Oh, what twenty-two years—and the opening of the global marketplace—can do to our fables!
When Mulan came out in 1998—part of the vaunted Disney animation renascence—critics mainly noted its humor, a result of a chatty red dragon named Mushu, voiced by Eddie Murphy between Doolittle and Nutty Professor films, and cheeky if forgettable songs that referenced “passing” and “cross-dressing” in lyrics that often sounded like Paul Lynde punchlines from Hollywood Squares. The casual racism of the film—especially the marauding, handlebar-mustachioed Huns—was barely noted.
For a generation of transgender people watching the DVD in their childhood living rooms in the years after its theatrical release, what came off as winks and nods to their parents took on a more significant meaning. By telling the story of an awkward and conflicted young person who felt trapped within a body and by societal expectations that didn’t match how they felt about themselves, Mulan became a touchstone for transgender and gender-nonconforming youth. (Check out E. Oliver Whitney’s excellent ScreenCrush essay “Growing Up Trans When There Aren’t Any Trans Characters on Screen” on the topic.)
But this is not 2020’s Mulan. In keeping with a film made by a multinational company dependent on foreign dollars, the queerness has been exorcised. (Farewell, soldiers dressed like concubines; we hardly knew you.) Though this Mulan (deftly brought to life by the steely Liu Yifei) still chafes against society’s expectation for young women to be little more than some man’s wife, she lost her cumbersomeness; the sensation of being stuck in the wrong body and in the wrong time is no longer part of her.
Instead, this figure from Chinese folklore has been Skywalker-ed and Neo-ed. As explained in the opening scenes, Mulan is a possessor of “chi,” i.e. “the boundless energy of life.” It allows Mulan to redirect spears with a powerful kick and to flip though the air in slow motion. In this respect, she is like most characters that front big-budget studio spectacles: she is a super hero. She’s the Chosen One—basically an East-Asian Harry Potter but instead of the Boy Who Lived she’s the Girl Who Lived As A Boy For A Couple of Weeks.
But while the new movie feels safe and without a dollop of the subversiveness of the original version, it is not without its pleasures. This is chiefly the result of nuanced performances from an excellent cast (Jason Scott Lee in particular gives real depth to Böri Kahn, the leader of the invading army), the adroit manner in which New Zealand-born director Niki Caro (2002’s The Whale Rider) focuses the action around her lead character’s emotional journey, and the sometimes clever ways that film expands upon the story told in the 1998 version.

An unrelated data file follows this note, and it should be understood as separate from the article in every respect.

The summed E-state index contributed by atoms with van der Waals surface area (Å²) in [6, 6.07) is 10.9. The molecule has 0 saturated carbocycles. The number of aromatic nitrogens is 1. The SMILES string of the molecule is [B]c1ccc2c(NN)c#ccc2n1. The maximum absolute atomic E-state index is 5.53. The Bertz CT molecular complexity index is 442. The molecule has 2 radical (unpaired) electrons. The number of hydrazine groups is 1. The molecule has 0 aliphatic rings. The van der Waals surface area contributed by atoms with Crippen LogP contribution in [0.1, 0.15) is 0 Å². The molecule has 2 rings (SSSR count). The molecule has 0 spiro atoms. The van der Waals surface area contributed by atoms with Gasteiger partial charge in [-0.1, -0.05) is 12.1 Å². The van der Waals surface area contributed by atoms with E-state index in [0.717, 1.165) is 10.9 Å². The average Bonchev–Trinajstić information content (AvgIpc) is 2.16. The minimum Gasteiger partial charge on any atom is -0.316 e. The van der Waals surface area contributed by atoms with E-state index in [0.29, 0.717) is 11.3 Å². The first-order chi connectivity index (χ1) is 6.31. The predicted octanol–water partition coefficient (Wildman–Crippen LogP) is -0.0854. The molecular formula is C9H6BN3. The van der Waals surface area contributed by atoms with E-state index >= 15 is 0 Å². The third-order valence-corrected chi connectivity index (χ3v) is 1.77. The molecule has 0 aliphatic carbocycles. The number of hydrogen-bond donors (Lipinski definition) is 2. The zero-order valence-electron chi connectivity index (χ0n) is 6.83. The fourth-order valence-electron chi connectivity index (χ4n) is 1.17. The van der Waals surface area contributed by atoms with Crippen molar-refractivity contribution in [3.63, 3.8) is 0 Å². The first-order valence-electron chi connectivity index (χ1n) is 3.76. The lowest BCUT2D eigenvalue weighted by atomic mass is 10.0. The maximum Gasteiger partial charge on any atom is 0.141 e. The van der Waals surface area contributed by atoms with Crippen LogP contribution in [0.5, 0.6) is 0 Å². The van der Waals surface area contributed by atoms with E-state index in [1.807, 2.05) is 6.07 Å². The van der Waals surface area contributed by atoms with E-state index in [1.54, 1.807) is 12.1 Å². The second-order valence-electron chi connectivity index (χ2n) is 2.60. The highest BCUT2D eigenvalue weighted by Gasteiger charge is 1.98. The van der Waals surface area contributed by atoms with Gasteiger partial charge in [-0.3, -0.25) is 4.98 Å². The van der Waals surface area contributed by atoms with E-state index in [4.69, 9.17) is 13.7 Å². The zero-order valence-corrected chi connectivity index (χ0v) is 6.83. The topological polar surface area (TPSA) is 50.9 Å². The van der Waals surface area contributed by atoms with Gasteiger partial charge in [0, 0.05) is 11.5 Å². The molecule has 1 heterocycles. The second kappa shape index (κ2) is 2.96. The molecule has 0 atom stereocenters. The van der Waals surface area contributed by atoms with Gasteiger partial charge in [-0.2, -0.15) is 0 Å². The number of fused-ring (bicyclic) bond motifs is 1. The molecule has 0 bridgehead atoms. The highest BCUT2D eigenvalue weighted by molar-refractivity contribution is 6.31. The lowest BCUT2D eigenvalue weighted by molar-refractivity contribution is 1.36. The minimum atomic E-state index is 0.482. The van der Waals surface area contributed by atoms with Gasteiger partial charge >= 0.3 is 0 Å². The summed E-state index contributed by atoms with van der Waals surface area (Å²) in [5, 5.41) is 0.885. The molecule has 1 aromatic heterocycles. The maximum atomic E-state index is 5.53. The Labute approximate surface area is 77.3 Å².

Tops among these changes is the addition of Xian Lang (Gong Li), a powerful sorceress who serves as Böri Kahn’s secret weapon against the imperial army. Echoing the story’s themes of transformation, she can morph into a falcon or materialize from a cloud of paint within the palace walls. She is the most powerful character in the story; with her bone-like headpiece and armor and talon fingers, she is also one of the most visually interesting in a film filled with intriguing visuals. (The costumes in particular stand out in a film that looks every bit as expensive as its $200 million budget.)
Having joined the Rouran army because the empire rejected her powerful femininity, Xian Lang is certainly the most complicated character in the story, embodying much of the internal conflict that has been smoothed over in the title character. When bad guy Böri Kahn offers to make her second-in-command once he does away with the emperor (a barely recognizable Jet Li, whose presence guarantees that the old-timer will get to kick some ass in the final act), he frames it as a way to finally overcome the patriarchal dismissal of her unmatched powers and ability. I couldn’t help but think, what’s so wrong with that?
Which leads us to the central issue that is all but trampled over in this candy-colored horse opera: what exactly is Mulan fighting for? In taking up her father’s sword and armor to fight for the imperial army, she is risking her life for the status quo, a warrior on behalf of her own oppression. Which is to say, this Mulan isn’t just not transgressive in the manner of its predecessor; it goes quite far in the opposite direction.
It is a visually enthralling, high-gloss commercial for state power and repressive constructs. This is a product precisely tooled to be what the global marketplace demands of entertainment that is this expensive to make—a win for capitalism that will leave many filmgoers who found a powerful reflection of themselves in the original film feeling like they’ve lost something important and essential.